by Albert Camus
Take a story's temperature by studying its tone. Is it hopeful? Cynical? Snarky? Playful?
Reading The Fall can be a bit taxing on your brain. We can’t trust anything. Everything is foggy, confusing, potentially fake, potentially ironic, maybe even a big joke – it’s as though everything has to be doubted.
Wait a minute. That sounds familiar. Everything has to be doubted is the name of a book written by Søren Kierkegaard, the Danish philosopher sometimes referred to as "the Father of Existentialism." (The actual title is in Latin, as De Omnibus Dubitandum Est and Kierkegaard wrote it under the pseudonym of Johannes Climacus.) Kierkegaard believes that we can’t be certain of anything in the world around us. To believe in anything is to take a leap of faith. You believe that you’re sitting on a chair, you don’t know it for sure.
Jean-Baptiste forces us into a position of belief, and not one of certainty. Look at the constant use of the subjunctive mood, which Jean-Baptiste admits he has a "fondness" for. Verbs in the subjunctive reflect possibility or desire, as opposed to indicative verbs, which express reality. Compare the sentences "I wish I were happy" to "I am happy." Remember that The Fall was originally written in French. In French the subjunctive carries a significant amount of doubt and is reserved for those situations characterized by uncertainty. The use of the subjunctive emphasizes that nothing can be certain. Jean-Baptiste may be telling you an account of the past, but it’s more like a story than a historical textbook, as far as reliability goes. There are also specific lines which remind us that everything must be doubted, lines like the subtle "One can be sure of nothing" (6.8).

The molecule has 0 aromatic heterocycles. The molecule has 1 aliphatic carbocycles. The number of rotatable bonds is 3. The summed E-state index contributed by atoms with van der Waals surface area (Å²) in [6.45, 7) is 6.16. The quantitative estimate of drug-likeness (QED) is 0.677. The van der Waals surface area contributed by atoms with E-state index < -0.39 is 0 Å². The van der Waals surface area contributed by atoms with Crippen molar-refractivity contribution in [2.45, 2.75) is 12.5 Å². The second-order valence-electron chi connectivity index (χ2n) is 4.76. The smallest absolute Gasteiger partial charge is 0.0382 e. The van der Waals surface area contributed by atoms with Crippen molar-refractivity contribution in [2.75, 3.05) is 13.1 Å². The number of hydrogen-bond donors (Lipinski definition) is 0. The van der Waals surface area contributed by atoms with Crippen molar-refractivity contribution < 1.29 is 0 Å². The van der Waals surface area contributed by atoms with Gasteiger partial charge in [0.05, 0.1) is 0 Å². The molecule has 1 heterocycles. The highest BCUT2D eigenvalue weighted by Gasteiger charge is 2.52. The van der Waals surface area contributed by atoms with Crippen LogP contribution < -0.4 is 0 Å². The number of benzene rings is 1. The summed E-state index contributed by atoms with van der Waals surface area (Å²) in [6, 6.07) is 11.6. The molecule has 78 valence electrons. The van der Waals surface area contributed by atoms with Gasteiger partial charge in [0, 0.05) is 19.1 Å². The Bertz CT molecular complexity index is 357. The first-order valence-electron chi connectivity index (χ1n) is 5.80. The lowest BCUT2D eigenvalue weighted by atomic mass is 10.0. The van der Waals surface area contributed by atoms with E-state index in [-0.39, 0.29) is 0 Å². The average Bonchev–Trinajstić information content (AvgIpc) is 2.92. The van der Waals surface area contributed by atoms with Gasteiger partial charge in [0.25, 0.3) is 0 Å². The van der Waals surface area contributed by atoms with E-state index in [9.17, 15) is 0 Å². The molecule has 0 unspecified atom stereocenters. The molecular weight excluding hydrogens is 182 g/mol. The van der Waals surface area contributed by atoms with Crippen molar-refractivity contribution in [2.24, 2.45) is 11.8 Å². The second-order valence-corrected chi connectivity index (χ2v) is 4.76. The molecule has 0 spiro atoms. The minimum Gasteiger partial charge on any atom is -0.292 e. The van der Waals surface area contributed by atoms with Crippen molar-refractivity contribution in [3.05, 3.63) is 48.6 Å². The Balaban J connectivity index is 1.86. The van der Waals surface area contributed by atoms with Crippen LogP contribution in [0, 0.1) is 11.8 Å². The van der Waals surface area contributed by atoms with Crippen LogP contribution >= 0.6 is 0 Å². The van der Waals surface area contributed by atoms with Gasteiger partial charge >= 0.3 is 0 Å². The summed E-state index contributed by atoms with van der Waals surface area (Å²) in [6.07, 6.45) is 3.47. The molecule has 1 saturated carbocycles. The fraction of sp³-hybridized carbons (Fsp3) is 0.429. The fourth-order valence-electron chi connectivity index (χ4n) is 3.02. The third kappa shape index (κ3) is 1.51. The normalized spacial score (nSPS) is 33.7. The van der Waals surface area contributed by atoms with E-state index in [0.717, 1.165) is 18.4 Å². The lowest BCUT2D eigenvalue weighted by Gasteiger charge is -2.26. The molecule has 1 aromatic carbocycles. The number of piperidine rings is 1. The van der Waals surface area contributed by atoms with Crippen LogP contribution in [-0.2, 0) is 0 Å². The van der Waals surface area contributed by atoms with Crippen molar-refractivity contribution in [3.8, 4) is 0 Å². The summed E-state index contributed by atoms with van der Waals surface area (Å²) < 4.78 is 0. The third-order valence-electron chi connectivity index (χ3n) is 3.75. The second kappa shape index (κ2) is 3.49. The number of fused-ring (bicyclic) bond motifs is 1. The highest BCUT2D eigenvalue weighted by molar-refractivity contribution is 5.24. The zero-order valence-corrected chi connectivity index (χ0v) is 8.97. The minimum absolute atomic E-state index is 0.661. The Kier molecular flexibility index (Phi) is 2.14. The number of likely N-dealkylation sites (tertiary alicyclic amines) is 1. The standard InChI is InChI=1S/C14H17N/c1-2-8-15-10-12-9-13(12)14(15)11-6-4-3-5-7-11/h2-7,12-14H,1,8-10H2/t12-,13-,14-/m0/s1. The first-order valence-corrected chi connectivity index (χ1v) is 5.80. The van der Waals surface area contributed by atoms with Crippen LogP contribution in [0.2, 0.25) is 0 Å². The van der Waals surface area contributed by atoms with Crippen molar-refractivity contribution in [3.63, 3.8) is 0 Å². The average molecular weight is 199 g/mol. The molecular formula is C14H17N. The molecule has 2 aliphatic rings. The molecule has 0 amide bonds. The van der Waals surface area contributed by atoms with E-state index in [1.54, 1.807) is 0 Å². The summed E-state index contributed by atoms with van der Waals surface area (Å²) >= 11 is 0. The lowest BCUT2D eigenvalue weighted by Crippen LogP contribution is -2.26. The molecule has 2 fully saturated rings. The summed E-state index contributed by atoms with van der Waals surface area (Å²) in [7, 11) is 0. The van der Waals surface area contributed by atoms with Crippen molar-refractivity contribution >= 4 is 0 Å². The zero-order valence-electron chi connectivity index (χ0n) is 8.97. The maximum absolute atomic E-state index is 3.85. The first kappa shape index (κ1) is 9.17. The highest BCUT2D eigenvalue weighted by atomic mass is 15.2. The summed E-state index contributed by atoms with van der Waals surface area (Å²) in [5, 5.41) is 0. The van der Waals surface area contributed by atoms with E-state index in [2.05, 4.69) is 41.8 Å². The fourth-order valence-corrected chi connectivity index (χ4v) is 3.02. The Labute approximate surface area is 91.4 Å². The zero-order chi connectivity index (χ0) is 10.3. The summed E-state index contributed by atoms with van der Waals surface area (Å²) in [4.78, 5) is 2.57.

Therefore The Fall elusive – it induces uncertainty on the part the reader, and one can’t be certain of any one interpretation. It’s also accusatory because Jean-Baptiste’s confession is a veiled condemnation of modern man.